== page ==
Kevin: According to the American Civil Liberties Union, school disciplinary policies often disproportionately affect Black students. Black students are suspended or expelled at three times the rate of white students and are three times more likely to enter the juvenile justice system. How can we hold students accountable for their actions and still provide support in the ways that they need? What are some successful prevention approaches for keeping students out of the criminal justice system, and how can we holistically reintegrate students who are currently in the juvenile justice system? This is What I Want to Know. And today I'm joined by Tony Lowden to find out.
Kevin: Tony Lowden is a vice president at ViaPath Technologies, an organization dedicated to breaking the cycle of incarceration. Lowden has more than 20 years of experience on the local, state and national levels, assisting criminal justice-involved individuals with opportunities for successful outcomes. In 2020, Lowden was appointed by the White House to be the executive director of the Federal Interagency Council on Crime Prevention and Improving Reentry. He is also the pastor for former President and First Lady Jimmy and Rosalyn Carter. Today he is here to talk to us about the school-to-prison pipeline and what schools can do to keep students out of the criminal justice system. Tony, welcome to the show.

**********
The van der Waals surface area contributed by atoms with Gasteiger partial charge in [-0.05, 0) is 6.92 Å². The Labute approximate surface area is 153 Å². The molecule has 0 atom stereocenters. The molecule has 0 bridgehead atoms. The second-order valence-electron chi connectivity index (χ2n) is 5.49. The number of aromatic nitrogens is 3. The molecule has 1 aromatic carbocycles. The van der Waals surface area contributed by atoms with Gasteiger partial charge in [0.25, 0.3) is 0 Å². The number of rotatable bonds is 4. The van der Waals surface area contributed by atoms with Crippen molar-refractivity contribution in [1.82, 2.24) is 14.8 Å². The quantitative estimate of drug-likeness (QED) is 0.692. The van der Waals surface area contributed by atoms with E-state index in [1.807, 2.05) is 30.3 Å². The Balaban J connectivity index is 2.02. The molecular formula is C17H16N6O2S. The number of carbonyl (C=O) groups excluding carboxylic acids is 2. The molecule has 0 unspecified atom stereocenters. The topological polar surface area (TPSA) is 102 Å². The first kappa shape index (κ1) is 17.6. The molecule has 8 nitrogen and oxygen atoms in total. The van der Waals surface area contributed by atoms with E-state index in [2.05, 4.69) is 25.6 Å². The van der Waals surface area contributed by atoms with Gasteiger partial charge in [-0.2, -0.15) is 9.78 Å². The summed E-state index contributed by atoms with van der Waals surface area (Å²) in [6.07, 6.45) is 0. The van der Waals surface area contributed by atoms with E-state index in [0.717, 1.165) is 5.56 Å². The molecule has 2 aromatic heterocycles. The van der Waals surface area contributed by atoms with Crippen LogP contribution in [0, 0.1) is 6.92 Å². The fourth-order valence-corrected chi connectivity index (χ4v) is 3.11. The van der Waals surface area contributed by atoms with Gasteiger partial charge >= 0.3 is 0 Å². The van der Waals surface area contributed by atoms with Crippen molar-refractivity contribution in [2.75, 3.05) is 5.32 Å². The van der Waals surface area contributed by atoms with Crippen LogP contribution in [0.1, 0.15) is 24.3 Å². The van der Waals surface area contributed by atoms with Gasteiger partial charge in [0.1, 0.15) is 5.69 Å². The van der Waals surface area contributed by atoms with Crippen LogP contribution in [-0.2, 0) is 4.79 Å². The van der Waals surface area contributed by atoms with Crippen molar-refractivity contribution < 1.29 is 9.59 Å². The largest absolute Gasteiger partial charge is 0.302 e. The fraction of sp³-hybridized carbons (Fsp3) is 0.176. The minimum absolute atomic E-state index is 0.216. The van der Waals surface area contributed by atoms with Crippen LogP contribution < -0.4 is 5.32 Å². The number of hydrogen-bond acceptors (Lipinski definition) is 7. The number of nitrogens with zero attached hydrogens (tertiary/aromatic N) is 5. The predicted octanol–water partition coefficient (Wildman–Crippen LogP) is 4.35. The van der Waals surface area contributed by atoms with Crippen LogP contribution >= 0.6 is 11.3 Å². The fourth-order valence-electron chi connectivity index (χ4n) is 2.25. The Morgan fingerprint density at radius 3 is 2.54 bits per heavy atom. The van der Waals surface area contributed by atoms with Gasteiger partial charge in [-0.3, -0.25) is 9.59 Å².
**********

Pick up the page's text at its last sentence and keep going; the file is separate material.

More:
Tony: Well, it's good being here, Kevin. Thank you for giving me this opportunity.
Kevin: So, I've been a long admirer of your work, and we're going to talk about the whole school-to-prison pipeline, incarceration, reentry. This has become your career, part of your career, but also I would be remiss if I didn't at least remind our listeners and viewers that you were one heck of an athlete, a great baseball player. Talk about that career, and then what led you to this community-minded work that you're engaged in now?
Tony: Well, Kevin, just like a lot of kids growing up in the inner cities, sometimes sports is the way to avoid gangs and drugs. And I played just about every sport I could play to try to get out of North Philadelphia, and I was blessed to be able to be good at chasing that baseball down in the outfield and playing third base. And so, I love the sport. I still love it to this day. It allowed me to be able to leave North Philadelphia and go out to the West Coast and get a good education at USC, and it's been a blessing to be a part of something I think that shaped me. But more importantly, it made me competitive in everything I do. And so, from prison reform, reentry, helping kids, education, charter schools — I'm competitive with that and always trying to win to make sure I change people’s lives.